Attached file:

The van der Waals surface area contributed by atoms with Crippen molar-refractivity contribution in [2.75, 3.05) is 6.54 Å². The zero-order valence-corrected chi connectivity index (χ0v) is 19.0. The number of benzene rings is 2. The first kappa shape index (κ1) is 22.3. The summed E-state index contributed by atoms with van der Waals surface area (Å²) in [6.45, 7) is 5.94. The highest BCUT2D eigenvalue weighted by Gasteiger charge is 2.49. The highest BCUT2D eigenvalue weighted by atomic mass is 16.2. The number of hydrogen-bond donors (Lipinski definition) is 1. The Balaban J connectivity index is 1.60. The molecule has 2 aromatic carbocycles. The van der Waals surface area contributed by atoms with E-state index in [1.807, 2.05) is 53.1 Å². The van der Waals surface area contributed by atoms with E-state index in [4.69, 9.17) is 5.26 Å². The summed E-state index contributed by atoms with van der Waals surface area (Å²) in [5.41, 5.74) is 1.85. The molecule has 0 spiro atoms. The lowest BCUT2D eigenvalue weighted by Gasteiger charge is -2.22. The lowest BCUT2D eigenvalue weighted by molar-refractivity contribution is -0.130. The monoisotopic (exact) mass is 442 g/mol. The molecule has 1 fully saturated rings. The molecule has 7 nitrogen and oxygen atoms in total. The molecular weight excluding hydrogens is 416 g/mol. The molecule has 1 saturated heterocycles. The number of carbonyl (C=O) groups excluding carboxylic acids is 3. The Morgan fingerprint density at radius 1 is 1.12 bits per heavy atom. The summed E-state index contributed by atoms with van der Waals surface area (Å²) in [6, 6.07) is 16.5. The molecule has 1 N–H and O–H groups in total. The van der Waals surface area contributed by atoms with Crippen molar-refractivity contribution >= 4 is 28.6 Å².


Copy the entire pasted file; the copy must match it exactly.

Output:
The van der Waals surface area contributed by atoms with Crippen molar-refractivity contribution in [2.75, 3.05) is 6.54 Å². The zero-order valence-corrected chi connectivity index (χ0v) is 19.0. The number of benzene rings is 2. The first kappa shape index (κ1) is 22.3. The summed E-state index contributed by atoms with van der Waals surface area (Å²) in [6.45, 7) is 5.94. The highest BCUT2D eigenvalue weighted by Gasteiger charge is 2.49. The highest BCUT2D eigenvalue weighted by atomic mass is 16.2. The number of hydrogen-bond donors (Lipinski definition) is 1. The Balaban J connectivity index is 1.60. The molecule has 2 aromatic carbocycles. The van der Waals surface area contributed by atoms with E-state index in [1.807, 2.05) is 53.1 Å². The van der Waals surface area contributed by atoms with E-state index in [4.69, 9.17) is 5.26 Å². The summed E-state index contributed by atoms with van der Waals surface area (Å²) in [5.41, 5.74) is 1.85. The molecule has 0 spiro atoms. The lowest BCUT2D eigenvalue weighted by Gasteiger charge is -2.22. The lowest BCUT2D eigenvalue weighted by molar-refractivity contribution is -0.130. The monoisotopic (exact) mass is 442 g/mol. The molecule has 1 fully saturated rings. The molecule has 7 nitrogen and oxygen atoms in total. The molecular weight excluding hydrogens is 416 g/mol. The molecule has 1 saturated heterocycles. The number of carbonyl (C=O) groups excluding carboxylic acids is 3. The Morgan fingerprint density at radius 1 is 1.12 bits per heavy atom. The summed E-state index contributed by atoms with van der Waals surface area (Å²) in [6, 6.07) is 16.5. The molecule has 1 N–H and O–H groups in total. The van der Waals surface area contributed by atoms with Crippen molar-refractivity contribution >= 4 is 28.6 Å².